So remember that time I decided to make croissants from scratch using what was probably the most complicated recipe ever? And remember how it took almost three days to make? Well this is pretty much the exact opposite of that.
One morning I was craving a bagel with cream cheese, but it was too cold, and I was too lazy to go out to the store to buy some. So I decided to look up some bagel recipes to see how easy it would be to make them at home. Really easy, it turns out. (Yes, you read that right: I was too lazy to go to the store but not lazy enough to make my own bagels. Go figure.) In fact, you can almost whip these up in about 2 hours if you really wanted. I'd suggest letting them rise slowly (overnight) in the refrigerator, though, for better flavor and texture (see note at the bottom of this post).
I used this recipe from CHOW as a template and altered it based on some of the comments on the post and by the ingredients I had on hand. First, I noticed a lot of the comments mentioning that 2 tablespoons of salt was way too much, so I used 2 teaspoons instead. I also added some baking soda to the boiling water because someone mentioned it would give it a more authentic NYC taste, whatever that means. And because I only had diastatic malt powder, I substituted the malt syrup with 1 teaspoon of the malt powder.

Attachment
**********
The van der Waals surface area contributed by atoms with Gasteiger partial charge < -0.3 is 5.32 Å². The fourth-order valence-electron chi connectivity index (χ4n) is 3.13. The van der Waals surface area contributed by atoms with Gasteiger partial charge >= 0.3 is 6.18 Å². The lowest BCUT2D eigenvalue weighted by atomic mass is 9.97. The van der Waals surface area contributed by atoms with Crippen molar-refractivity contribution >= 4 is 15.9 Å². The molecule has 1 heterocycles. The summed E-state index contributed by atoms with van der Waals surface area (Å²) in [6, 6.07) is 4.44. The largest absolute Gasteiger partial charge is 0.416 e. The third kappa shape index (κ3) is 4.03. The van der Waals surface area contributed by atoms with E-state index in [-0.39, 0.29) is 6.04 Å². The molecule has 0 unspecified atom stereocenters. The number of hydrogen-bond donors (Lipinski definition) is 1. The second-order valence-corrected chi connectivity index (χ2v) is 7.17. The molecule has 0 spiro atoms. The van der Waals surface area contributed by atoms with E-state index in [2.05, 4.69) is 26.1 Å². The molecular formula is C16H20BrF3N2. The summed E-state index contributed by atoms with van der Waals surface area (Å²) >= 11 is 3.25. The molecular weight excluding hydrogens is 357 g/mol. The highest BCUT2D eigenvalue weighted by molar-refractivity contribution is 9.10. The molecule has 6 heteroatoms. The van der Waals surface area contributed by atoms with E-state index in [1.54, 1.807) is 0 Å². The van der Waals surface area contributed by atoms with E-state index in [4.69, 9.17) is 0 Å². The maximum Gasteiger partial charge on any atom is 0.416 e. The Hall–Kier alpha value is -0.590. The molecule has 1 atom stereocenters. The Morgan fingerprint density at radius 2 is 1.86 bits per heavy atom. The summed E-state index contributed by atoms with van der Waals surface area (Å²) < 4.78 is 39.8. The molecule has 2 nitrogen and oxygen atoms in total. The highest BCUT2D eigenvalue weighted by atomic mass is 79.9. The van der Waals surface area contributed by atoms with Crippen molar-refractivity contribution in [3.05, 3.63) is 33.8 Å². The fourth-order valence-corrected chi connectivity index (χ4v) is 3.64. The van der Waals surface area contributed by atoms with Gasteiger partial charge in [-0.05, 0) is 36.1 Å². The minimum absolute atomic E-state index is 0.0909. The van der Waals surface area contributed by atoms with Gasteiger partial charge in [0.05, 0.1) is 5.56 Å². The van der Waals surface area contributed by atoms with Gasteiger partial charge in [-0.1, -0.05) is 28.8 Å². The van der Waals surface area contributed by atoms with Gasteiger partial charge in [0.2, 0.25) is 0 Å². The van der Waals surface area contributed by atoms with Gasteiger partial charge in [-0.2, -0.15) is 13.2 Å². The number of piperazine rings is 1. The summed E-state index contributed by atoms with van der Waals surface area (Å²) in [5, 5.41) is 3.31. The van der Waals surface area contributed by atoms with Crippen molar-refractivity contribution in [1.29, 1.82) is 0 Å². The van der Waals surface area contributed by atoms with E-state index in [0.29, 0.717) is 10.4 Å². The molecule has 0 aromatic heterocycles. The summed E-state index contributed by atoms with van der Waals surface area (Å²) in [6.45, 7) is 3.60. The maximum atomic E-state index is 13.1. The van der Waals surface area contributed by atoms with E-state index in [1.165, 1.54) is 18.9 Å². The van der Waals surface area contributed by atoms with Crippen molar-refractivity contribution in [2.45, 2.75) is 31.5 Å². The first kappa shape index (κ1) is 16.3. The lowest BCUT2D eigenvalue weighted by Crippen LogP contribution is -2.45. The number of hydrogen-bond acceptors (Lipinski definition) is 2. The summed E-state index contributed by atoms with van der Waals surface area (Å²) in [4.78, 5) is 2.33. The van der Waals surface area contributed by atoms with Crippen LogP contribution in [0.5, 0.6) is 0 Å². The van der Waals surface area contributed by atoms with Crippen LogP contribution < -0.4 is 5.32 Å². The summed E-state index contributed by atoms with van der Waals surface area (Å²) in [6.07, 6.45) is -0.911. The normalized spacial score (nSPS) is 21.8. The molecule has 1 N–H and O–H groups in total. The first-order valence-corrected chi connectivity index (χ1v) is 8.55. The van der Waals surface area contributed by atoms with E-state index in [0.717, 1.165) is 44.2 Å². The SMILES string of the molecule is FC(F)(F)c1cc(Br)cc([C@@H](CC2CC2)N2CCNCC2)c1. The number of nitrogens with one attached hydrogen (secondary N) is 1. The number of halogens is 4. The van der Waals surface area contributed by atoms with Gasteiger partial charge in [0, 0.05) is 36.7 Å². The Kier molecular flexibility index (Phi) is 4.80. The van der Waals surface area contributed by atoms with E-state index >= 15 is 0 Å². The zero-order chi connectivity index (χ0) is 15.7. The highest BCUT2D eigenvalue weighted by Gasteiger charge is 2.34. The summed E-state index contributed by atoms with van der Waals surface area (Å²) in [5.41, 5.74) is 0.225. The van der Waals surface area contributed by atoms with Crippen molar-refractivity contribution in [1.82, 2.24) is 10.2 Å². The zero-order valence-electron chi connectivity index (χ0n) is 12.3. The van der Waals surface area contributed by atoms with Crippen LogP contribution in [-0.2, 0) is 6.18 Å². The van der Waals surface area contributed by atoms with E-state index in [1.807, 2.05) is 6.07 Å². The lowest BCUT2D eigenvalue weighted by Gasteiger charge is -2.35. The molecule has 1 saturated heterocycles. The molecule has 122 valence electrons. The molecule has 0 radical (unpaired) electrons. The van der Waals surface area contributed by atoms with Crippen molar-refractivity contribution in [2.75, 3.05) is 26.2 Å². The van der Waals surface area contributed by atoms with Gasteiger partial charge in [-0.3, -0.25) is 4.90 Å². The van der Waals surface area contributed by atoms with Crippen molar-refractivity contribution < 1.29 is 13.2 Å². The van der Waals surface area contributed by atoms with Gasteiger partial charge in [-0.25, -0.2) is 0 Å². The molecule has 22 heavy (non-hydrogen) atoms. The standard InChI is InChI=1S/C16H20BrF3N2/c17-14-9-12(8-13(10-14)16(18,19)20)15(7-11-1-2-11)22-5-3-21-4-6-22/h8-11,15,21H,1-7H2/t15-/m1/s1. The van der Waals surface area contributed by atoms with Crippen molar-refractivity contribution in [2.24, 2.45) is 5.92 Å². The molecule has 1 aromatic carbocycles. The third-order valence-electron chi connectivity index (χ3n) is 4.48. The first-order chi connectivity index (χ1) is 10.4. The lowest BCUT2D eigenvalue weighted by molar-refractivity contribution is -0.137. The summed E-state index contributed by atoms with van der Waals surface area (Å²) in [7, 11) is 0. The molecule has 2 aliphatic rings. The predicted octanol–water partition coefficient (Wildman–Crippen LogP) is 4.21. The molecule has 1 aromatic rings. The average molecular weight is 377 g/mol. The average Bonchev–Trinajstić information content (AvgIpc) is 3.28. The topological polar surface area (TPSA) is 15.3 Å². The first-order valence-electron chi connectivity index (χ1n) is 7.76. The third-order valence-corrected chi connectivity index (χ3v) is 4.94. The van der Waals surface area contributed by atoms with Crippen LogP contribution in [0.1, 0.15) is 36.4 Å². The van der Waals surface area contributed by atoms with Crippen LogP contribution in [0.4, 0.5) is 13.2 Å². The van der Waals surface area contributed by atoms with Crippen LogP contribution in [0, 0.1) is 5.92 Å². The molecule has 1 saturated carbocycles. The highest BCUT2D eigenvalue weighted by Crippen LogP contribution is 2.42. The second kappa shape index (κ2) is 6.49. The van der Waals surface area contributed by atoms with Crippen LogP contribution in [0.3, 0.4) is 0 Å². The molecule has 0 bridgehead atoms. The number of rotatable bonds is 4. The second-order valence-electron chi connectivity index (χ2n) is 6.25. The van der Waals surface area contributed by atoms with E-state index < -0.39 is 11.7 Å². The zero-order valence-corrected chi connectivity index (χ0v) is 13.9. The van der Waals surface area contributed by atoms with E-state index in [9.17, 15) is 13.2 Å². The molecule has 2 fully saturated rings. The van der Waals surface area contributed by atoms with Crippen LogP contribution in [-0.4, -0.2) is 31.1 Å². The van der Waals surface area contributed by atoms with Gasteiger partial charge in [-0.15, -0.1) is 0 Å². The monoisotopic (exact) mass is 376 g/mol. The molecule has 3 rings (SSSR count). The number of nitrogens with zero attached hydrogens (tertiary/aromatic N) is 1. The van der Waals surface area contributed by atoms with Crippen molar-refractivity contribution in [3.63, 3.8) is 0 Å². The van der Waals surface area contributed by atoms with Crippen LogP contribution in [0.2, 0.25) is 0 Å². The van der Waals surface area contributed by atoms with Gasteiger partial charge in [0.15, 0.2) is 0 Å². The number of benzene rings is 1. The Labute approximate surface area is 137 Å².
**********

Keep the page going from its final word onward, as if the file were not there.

I also decided to shape the bagels using the "finger hula hooping" method rather than the "snake biting its tail" method. Yeah, I just made the name of those two methods up, but I'm sure you can see where I'm going with them. The finger hula hooping method is just too fun not to do!
Homemade Bagels (adapted from CHOW)
makes 12 bagels
1 1/2 cups tepid water (105-110°F), plus 1 tablespoon for the egg wash
1 packet active dry yeast
4 cups bread flour
1 teaspoon diastatic malt powder
2 teaspoons kosher salt
4 teaspoons sugar
1 teaspoon baking soda
1 large egg white
Sesame seeds, poppy seeds, or coarse salt for topping